Freeman v. United States - 09-10245 (2011)

564 U. S. ____ (2011)
NO. 09-10245


on writ of certiorari to the united states court of appeals for the sixth circuit

[June 23, 2011]

   Chief Justice Roberts, with whom Justice Scalia, Justice Thomas, and Justice Alito join, dissenting.

   The plurality and the opinion concurring in the judgment agree on very little except the judgment. I on the other hand agree with much of each opinion, but disagree on the judgment. I agree with the concurrence that the sentence imposed under a Rule 11(c)(1)(C) plea agreement is based on the agreement, not the Sentencing Guidelines. I would, however, adhere to that logic regardless whether the agreement could be said to “use” or “employ” a Guidelines range in arriving at the particular sentence specified in the agreement. Ante, at 1 (opinion of Sotomayor, J.). In that respect I agree with the plurality that the approach of the concurrence to determining when a Rule 11(c)(1)(C) sentence may be reduced is arbitrary and unworkable. Ante, at 9–10.

   Section 3582(c)(2) provides that “in the case of a defendant who has been sentenced to a term of imprisonment based on a sentencing range that has subsequently been lowered by the Sentencing Commission,” a district court “may reduce the term of imprisonment . . . if such a reduction is consistent with applicable policy statements issued by the Sentencing Commission.” 18 U. S. C. §3582(c)(2). The lone issue here is whether petitioner William Freeman meets the initial prerequisite of having been sentenced to a term of imprisonment “based on” a subsequently reduced sentencing range.

   I agree with Justice Sotomayor that “the term of im-prisonment imposed pursuant to a (C) agreement is, for purposes of §3582(c)(2), ‘based on’ the agreement itself.” Ante, at 3. In this case, Freeman executed a written plea agreement in which the parties “agree[d] that a sentence of 106 months’ incarceration [was] the appropriate disposition.” App. 26a. Because the plea agreement was entered pursuant to Rule 11(c)(1)(C), that proposed sentence became binding on the District Court once it accepted the agreement. See Fed. Rule Crim. Proc. 11(c)(1)(C) (the parties’ “request” for “a specific sentence” “binds the court once the court accepts the plea agreement”). As a result, when determining the sentence to impose on Freeman, the District Court needed to consult one thing and one thing only—the plea agreement. See ante, at 2 (opinion of Sotomayor, J.) (“At the moment of sentencing, the court simply implements the terms of the agreement it has al-ready accepted”).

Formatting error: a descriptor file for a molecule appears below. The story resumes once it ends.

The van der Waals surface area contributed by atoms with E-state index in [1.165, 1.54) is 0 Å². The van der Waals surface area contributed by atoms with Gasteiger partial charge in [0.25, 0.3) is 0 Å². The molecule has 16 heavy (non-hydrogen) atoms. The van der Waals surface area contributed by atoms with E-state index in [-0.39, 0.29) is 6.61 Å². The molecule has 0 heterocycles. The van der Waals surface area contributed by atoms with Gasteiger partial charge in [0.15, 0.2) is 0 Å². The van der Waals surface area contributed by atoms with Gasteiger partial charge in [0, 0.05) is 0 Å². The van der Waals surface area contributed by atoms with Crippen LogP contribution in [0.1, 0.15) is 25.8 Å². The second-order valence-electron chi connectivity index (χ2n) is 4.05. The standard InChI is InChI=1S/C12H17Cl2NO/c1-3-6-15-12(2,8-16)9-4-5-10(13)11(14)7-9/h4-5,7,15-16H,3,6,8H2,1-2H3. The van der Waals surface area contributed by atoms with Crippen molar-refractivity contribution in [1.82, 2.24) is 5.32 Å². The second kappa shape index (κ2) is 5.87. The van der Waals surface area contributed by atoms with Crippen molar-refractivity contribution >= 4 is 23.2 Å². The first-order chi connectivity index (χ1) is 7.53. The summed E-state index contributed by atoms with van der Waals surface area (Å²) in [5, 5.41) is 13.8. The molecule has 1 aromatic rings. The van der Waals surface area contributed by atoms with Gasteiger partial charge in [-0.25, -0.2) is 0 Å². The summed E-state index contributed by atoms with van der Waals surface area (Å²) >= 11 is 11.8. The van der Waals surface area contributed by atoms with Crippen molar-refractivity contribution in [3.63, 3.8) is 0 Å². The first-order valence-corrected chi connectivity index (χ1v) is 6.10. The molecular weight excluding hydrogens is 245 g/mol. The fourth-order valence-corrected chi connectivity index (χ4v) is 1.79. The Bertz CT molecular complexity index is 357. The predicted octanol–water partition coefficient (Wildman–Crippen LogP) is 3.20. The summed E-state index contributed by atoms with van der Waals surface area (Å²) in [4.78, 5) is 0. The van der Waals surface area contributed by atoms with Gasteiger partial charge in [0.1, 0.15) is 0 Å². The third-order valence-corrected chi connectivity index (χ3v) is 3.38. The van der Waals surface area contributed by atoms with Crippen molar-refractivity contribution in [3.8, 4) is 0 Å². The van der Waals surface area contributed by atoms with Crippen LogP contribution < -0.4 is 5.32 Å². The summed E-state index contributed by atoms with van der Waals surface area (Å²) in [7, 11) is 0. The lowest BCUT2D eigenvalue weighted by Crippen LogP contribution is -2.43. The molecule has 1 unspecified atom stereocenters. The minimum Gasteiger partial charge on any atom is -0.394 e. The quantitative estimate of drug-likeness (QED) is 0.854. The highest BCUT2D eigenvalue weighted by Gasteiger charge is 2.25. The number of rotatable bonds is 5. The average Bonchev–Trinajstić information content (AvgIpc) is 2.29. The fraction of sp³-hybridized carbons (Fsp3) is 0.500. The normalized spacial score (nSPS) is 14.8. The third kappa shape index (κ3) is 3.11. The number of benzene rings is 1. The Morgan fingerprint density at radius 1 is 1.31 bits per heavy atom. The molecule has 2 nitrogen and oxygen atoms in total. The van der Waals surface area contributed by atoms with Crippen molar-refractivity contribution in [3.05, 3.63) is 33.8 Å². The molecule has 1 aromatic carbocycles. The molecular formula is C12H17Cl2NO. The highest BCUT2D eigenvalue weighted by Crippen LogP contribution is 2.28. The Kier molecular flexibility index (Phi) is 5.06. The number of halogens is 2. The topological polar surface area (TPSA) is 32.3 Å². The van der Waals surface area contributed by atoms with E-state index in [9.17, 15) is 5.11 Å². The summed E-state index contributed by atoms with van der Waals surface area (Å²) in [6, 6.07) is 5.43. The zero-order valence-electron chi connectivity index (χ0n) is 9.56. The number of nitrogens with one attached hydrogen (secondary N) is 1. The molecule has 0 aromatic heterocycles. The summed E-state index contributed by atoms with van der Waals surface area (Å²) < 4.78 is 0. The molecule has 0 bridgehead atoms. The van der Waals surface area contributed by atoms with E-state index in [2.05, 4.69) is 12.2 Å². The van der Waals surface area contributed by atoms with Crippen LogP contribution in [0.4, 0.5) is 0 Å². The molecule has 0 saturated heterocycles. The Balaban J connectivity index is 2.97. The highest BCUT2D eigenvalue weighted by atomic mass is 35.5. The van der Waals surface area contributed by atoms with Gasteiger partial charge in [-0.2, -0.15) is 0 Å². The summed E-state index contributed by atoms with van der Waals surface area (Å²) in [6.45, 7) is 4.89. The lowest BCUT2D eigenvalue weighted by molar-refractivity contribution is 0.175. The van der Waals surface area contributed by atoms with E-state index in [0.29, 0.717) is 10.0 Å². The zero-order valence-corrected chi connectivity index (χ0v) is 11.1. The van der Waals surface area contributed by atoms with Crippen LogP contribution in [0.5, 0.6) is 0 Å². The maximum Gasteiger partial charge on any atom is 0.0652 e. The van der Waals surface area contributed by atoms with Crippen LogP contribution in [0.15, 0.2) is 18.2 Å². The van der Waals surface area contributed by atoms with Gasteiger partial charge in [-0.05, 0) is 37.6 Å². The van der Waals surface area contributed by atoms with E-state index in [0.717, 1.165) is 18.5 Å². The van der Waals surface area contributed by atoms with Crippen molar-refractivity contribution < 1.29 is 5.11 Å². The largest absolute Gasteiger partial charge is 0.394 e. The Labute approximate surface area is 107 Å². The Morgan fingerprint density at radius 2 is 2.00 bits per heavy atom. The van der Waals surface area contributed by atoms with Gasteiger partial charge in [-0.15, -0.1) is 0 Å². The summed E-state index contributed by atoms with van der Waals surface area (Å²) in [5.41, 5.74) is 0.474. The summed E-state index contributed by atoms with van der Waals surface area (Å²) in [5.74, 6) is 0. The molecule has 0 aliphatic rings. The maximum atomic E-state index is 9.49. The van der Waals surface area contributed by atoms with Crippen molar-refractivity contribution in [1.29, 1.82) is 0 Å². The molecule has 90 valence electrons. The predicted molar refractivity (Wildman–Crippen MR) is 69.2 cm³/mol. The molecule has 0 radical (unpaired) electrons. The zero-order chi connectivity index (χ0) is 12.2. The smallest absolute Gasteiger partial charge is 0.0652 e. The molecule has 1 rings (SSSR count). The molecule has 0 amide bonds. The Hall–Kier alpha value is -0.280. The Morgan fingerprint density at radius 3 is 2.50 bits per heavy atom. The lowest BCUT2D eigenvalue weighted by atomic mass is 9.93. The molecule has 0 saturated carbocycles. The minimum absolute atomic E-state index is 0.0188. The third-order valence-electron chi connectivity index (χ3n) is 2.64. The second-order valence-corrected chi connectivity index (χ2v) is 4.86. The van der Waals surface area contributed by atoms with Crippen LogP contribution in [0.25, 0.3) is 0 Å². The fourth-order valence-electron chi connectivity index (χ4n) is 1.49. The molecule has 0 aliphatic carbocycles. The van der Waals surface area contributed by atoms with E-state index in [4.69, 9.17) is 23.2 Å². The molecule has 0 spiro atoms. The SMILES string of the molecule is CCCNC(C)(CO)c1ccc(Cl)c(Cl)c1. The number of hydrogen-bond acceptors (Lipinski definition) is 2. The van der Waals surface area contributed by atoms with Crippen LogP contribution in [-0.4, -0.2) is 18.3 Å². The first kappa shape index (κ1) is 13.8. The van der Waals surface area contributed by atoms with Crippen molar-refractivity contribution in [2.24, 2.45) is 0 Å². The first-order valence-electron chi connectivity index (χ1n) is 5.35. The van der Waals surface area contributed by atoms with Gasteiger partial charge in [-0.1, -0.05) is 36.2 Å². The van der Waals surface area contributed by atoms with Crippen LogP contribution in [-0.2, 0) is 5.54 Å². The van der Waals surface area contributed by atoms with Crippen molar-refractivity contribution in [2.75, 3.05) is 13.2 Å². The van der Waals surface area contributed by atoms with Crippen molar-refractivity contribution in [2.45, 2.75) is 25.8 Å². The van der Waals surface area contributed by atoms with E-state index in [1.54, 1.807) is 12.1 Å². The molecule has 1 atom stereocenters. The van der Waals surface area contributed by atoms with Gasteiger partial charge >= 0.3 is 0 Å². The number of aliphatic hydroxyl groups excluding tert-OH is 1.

I also agree with Justice Sotomayor that the “term of imprisonment imposed by the sentencing judge is dictated by the terms of the agreement entered into by the par- ties, not the judge’s Guidelines calculation,” and that “[a]l-lowing district courts later to reduce a term of impris-onment simply because the court itself considered the Guidelines in deciding whether to accept the agreement would transform §3582(c)(2) into a mechanism by which courts could rewrite the terms of (C) agreements in ways not contemplated by the parties.” Ante, at 3.

   But then comes the O. Henry twist: After cogently explaining why a Rule 11(c)(1)(C) sentence is based on the plea agreement, Justice Sotomayor diverges from that straightforward conclusion and holds that Freeman nevertheless satisfies the threshold requirement in §3582(c)(2). According to her opinion, if a Rule 11(c)(1)(C) “agreement expressly uses a Guidelines sentencing range applicable to the charged offense to establish the term of imprisonment”—or if such use is “evident from the agreement”—then the defendant’s “term of imprisonment is ‘based on’ the range employed and the defendant is eligible for sentence reduction under §3582(c)(2).” Ante, at 1, 6. This exception is in my view as mistaken as the position of the plurality—and basically for the same reasons.